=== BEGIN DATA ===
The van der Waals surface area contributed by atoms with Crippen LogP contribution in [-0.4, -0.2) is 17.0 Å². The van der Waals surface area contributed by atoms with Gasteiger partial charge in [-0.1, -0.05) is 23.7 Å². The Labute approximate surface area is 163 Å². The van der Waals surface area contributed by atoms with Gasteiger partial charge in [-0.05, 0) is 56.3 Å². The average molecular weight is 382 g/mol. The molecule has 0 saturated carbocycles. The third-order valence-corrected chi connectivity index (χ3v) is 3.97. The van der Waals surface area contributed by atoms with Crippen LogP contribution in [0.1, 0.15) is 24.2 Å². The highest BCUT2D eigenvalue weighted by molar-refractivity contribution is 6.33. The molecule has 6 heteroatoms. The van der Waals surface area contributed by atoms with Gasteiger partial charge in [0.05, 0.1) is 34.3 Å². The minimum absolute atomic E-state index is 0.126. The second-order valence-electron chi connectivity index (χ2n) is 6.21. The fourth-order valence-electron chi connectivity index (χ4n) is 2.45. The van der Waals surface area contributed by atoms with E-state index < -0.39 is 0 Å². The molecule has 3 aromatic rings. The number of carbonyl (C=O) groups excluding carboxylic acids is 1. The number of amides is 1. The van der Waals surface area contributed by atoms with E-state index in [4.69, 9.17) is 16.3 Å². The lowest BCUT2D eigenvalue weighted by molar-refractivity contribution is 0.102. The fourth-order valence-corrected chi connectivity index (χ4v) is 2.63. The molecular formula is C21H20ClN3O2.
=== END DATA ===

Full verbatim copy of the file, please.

The van der Waals surface area contributed by atoms with Crippen LogP contribution in [-0.4, -0.2) is 17.0 Å². The van der Waals surface area contributed by atoms with Gasteiger partial charge in [-0.1, -0.05) is 23.7 Å². The Labute approximate surface area is 163 Å². The van der Waals surface area contributed by atoms with Gasteiger partial charge in [-0.05, 0) is 56.3 Å². The average molecular weight is 382 g/mol. The molecule has 0 saturated carbocycles. The third-order valence-corrected chi connectivity index (χ3v) is 3.97. The van der Waals surface area contributed by atoms with Crippen LogP contribution in [0.1, 0.15) is 24.2 Å². The highest BCUT2D eigenvalue weighted by molar-refractivity contribution is 6.33. The molecule has 6 heteroatoms. The van der Waals surface area contributed by atoms with Gasteiger partial charge in [0.05, 0.1) is 34.3 Å². The minimum absolute atomic E-state index is 0.126. The second-order valence-electron chi connectivity index (χ2n) is 6.21. The fourth-order valence-electron chi connectivity index (χ4n) is 2.45. The van der Waals surface area contributed by atoms with E-state index < -0.39 is 0 Å². The molecule has 3 aromatic rings. The number of carbonyl (C=O) groups excluding carboxylic acids is 1. The number of amides is 1. The van der Waals surface area contributed by atoms with E-state index in [4.69, 9.17) is 16.3 Å². The lowest BCUT2D eigenvalue weighted by molar-refractivity contribution is 0.102. The fourth-order valence-corrected chi connectivity index (χ4v) is 2.63. The molecular formula is C21H20ClN3O2.